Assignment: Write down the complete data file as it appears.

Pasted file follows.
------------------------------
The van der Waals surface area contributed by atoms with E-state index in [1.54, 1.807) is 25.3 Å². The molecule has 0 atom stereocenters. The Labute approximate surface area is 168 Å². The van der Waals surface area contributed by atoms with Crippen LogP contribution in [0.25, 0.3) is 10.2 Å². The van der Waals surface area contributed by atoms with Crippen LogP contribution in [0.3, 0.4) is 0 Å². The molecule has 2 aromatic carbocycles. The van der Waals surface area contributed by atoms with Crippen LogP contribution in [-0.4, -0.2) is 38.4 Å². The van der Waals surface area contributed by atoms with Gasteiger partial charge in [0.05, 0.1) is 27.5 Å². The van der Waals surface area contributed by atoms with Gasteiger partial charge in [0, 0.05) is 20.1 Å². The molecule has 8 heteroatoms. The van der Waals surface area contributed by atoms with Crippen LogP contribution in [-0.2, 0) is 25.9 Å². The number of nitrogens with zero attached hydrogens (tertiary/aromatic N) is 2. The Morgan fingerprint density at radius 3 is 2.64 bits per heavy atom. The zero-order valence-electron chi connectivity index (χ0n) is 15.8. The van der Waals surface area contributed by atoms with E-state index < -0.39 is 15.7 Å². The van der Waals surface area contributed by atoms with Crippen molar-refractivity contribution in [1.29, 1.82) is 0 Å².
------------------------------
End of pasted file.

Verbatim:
The van der Waals surface area contributed by atoms with E-state index in [1.54, 1.807) is 25.3 Å². The molecule has 0 atom stereocenters. The Labute approximate surface area is 168 Å². The van der Waals surface area contributed by atoms with Crippen LogP contribution in [0.25, 0.3) is 10.2 Å². The van der Waals surface area contributed by atoms with Crippen LogP contribution in [0.3, 0.4) is 0 Å². The molecule has 2 aromatic carbocycles. The van der Waals surface area contributed by atoms with Crippen LogP contribution in [-0.4, -0.2) is 38.4 Å². The van der Waals surface area contributed by atoms with Gasteiger partial charge in [0.05, 0.1) is 27.5 Å². The van der Waals surface area contributed by atoms with Gasteiger partial charge in [0, 0.05) is 20.1 Å². The molecule has 8 heteroatoms. The van der Waals surface area contributed by atoms with Crippen LogP contribution in [-0.2, 0) is 25.9 Å². The number of nitrogens with zero attached hydrogens (tertiary/aromatic N) is 2. The Morgan fingerprint density at radius 3 is 2.64 bits per heavy atom. The zero-order valence-electron chi connectivity index (χ0n) is 15.8. The van der Waals surface area contributed by atoms with E-state index < -0.39 is 15.7 Å². The van der Waals surface area contributed by atoms with Crippen molar-refractivity contribution in [1.29, 1.82) is 0 Å².